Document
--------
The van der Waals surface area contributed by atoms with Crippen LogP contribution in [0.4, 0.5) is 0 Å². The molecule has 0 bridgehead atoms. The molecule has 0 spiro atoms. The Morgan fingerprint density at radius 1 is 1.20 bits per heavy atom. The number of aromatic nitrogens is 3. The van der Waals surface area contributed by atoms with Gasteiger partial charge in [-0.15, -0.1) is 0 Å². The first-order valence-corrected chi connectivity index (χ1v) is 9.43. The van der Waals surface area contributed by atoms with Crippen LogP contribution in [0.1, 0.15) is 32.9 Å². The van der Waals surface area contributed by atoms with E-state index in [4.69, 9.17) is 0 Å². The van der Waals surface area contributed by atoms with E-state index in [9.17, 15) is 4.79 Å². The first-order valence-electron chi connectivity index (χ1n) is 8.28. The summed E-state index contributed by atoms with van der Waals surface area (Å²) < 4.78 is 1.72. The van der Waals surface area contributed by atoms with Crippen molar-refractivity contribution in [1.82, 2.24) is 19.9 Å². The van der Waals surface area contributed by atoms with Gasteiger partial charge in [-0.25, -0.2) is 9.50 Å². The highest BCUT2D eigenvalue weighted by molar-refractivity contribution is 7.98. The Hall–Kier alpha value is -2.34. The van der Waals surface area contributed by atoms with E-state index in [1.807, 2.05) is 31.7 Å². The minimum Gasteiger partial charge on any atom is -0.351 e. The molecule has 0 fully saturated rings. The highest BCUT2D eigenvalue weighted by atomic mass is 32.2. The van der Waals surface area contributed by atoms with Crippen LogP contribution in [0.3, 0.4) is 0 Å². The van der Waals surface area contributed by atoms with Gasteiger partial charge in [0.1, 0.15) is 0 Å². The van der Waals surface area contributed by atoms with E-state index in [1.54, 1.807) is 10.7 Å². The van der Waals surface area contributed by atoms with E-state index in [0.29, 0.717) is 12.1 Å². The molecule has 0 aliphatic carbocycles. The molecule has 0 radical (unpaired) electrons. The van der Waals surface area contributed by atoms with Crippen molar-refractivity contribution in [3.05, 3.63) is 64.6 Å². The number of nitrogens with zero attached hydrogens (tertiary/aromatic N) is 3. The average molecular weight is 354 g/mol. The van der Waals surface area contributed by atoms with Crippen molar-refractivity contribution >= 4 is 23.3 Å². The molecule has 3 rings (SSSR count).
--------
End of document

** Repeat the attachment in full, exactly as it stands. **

The van der Waals surface area contributed by atoms with Crippen LogP contribution in [0.4, 0.5) is 0 Å². The molecule has 0 bridgehead atoms. The molecule has 0 spiro atoms. The Morgan fingerprint density at radius 1 is 1.20 bits per heavy atom. The number of aromatic nitrogens is 3. The van der Waals surface area contributed by atoms with Gasteiger partial charge in [-0.15, -0.1) is 0 Å². The first-order valence-corrected chi connectivity index (χ1v) is 9.43. The van der Waals surface area contributed by atoms with Crippen LogP contribution in [0.1, 0.15) is 32.9 Å². The van der Waals surface area contributed by atoms with E-state index in [4.69, 9.17) is 0 Å². The van der Waals surface area contributed by atoms with E-state index in [9.17, 15) is 4.79 Å². The first-order valence-electron chi connectivity index (χ1n) is 8.28. The summed E-state index contributed by atoms with van der Waals surface area (Å²) < 4.78 is 1.72. The van der Waals surface area contributed by atoms with Crippen molar-refractivity contribution in [1.82, 2.24) is 19.9 Å². The van der Waals surface area contributed by atoms with Gasteiger partial charge in [-0.25, -0.2) is 9.50 Å². The highest BCUT2D eigenvalue weighted by molar-refractivity contribution is 7.98. The Hall–Kier alpha value is -2.34. The van der Waals surface area contributed by atoms with E-state index in [1.807, 2.05) is 31.7 Å². The minimum Gasteiger partial charge on any atom is -0.351 e. The molecule has 0 fully saturated rings. The highest BCUT2D eigenvalue weighted by atomic mass is 32.2. The van der Waals surface area contributed by atoms with Crippen LogP contribution in [0.3, 0.4) is 0 Å². The van der Waals surface area contributed by atoms with Gasteiger partial charge in [0.1, 0.15) is 0 Å². The van der Waals surface area contributed by atoms with E-state index in [1.54, 1.807) is 10.7 Å². The van der Waals surface area contributed by atoms with E-state index in [0.29, 0.717) is 12.1 Å². The molecule has 0 aliphatic carbocycles. The molecule has 0 radical (unpaired) electrons. The van der Waals surface area contributed by atoms with Crippen molar-refractivity contribution in [3.05, 3.63) is 64.6 Å². The number of nitrogens with zero attached hydrogens (tertiary/aromatic N) is 3. The average molecular weight is 354 g/mol. The van der Waals surface area contributed by atoms with Crippen molar-refractivity contribution >= 4 is 23.3 Å². The molecule has 3 rings (SSSR count).